Creative Caversham – Kate Spencer-Millan

Finding her path to fulfilment – Pilgrim’s way leads Kate to her path

MOST OF the artists we have met are based locally: Kate Spencer-Millan makes regular pilgrimages to the area to contribute to our artistic community. But then, as she explained to Elestr Lee, one very special pilgrimage is the inspiration for her artistic expression.

The various opportunities for creative artists within Caversham and the immediate area are a matter of pride – and even some surprise that there is so much going on. Artist Kate Spencer-Millan had travelled some considerable distance before settling down to live in Berkshire with her husband and baby son – but she finds herself drawn from her home in Maidenhead to Caversham on a regular basis, both to showcase her works and to pass on her skills in classes.

She grew up in Stockport, Manchester and studied interior design at Huddersfield. Kate then spent 12 years in Canada, where she married a Canadian. The couple moved to the UK three and a half years ago, and her husband’s job in Reading led Kate to joining the Reading Guild of Artists and making connections with many local artists. “This area definitely has so much to get your teeth into, especially compared with Maidenhead,” she comments.

Having completed an interior design degree, she decided this was not the career for her. “It’s not creative enough for me, it’s having to work with other people’s ideas,” Kate explains. So she re-trained as a hairdresser. However, she found herself enticed back to her paint brushes, having always been very creative. By the time she came back to the UK she decided to concentrate on art, working in mixed media – acrylics and stitching. However just prior to returning, she went on a course using alcohol inks. She intended to do the course just for fun – but by the time she reached the UK, she knew she was hooked!

Kate’s new-found passion for creating works using alcohol ink coincided with another new interest – and another new passion – when she discovered the Christian pilgrimage hike El Camino de Santiago. This crosses the Pyrenees, ending up at Saint James Cathedral in Santiago de Compostela, in Galicia, Spain. “My husband has family in Spain, and one of his relatives said, “I’m on the Camino.”  I asked, “What’s the Camino?”  Having found out about the hike, I did it myself. Then I went back and did it again with my husband. People become addicted to it, and do it multiple times,” Kate explains.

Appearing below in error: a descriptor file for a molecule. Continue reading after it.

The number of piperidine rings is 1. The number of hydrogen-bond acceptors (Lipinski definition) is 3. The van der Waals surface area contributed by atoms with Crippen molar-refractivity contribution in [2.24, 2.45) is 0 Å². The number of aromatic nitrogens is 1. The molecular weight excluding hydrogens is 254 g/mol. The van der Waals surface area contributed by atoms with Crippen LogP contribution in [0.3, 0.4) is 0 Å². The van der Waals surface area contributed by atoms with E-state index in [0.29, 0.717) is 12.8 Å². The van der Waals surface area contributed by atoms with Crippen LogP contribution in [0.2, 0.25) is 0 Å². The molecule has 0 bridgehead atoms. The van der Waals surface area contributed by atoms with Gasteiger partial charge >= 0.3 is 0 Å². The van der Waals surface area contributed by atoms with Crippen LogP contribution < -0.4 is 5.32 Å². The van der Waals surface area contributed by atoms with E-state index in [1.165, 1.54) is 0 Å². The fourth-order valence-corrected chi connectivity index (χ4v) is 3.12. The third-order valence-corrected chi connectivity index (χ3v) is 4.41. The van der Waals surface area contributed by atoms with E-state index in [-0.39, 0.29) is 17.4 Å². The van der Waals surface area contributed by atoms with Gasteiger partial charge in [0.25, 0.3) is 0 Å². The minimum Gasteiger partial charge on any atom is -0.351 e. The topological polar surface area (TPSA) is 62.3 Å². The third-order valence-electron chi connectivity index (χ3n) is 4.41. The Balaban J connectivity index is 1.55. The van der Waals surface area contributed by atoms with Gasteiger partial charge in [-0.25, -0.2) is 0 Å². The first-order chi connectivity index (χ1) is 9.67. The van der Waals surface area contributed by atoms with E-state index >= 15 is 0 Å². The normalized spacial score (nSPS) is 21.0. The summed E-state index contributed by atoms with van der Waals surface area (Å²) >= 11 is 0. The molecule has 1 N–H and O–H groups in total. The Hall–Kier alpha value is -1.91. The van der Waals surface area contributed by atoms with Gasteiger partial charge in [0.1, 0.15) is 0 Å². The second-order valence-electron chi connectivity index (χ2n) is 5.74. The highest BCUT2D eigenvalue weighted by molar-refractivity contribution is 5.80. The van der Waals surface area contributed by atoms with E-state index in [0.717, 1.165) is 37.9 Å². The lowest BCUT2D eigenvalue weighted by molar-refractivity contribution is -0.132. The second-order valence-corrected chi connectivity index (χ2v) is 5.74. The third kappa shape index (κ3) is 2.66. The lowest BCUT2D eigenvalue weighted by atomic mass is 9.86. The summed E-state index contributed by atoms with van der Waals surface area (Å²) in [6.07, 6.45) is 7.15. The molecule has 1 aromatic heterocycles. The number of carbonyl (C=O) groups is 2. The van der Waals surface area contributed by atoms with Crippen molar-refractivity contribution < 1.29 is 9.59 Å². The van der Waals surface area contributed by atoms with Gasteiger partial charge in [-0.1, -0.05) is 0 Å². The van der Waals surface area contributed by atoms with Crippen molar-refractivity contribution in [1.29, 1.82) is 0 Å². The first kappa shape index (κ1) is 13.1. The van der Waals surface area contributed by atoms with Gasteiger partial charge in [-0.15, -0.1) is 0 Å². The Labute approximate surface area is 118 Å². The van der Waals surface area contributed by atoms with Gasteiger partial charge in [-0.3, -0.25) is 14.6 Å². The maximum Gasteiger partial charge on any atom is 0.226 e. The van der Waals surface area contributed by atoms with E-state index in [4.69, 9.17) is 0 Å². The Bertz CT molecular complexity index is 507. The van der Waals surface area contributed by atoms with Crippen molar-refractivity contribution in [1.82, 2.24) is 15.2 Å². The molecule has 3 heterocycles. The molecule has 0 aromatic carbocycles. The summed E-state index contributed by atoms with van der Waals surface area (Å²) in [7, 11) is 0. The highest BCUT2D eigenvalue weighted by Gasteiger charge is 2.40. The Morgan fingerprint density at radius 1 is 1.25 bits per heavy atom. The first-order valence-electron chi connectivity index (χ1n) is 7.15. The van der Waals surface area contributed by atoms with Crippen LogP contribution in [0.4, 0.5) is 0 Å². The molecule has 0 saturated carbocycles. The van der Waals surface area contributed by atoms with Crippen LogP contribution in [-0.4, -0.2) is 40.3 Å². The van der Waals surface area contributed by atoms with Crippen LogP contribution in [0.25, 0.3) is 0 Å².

Kate chose to start the 500-mile journey from Roncesvalles, on the Spanish side of the border with France in the Pyrenees, and completed the Pilgrims Way in 34 days. “The people doing this are a mixture of those who are religious, while for the majority it is just a hike – but let’s face it, few people have the chance to get this amount of time off. To do the walk, you really have to take it one step of a time – doing the Camino is like a lesson in life!” she says.

Having done the Camino a couple of times Kate became engrossed in recalling her experiences. “All I wanted to do was remember and return to the Camino. I created paintings based on the photos I had taken and posted them online. Then I started to get commissions, both from people who had already done the walk, and those planning to. I suddenly knew that this is what I really wanted to do.”

Capturing the varied landscape of the Camino has become Kate’s inspiration, and she has been thrilled to experiment with the possibilities opened up by using alcohol ink. “I prefer to use Yupo paper because, although the ink can be used on many surfaces, it works best on non-porous materials. The alcohol ink evaporates, leaving the colour behind. It is different from water colour – brighter, and the colours merge, so you can achieve lots of effects as the ink dries. You can control it to a certain extent – but it is a very organic way of painting.”

Kate’s works featuring the Camino cover the Pyrenees, which form the first section of the hike; the flat plains of the Meseta – when walkers find their bodies have eased into the challenge, and they have time to think! Then the green, hilly landscape of Galicia. “I have completed at least a hundred of paintings of the Camino,” Kate says. “Although I also do abstract works, as well as portraits, and I am just about to start a portrait of my 18-month-old son, Rio.”

Examples of Kate’s work can be seen during November at Art Jam in Caversham – including some of her paintings of the Camino. She has led workshops at Art Jam, and exhibits in the Artists and Makers Fairs which take place at the Methodist Church in Gosbrook Road, Caversham.

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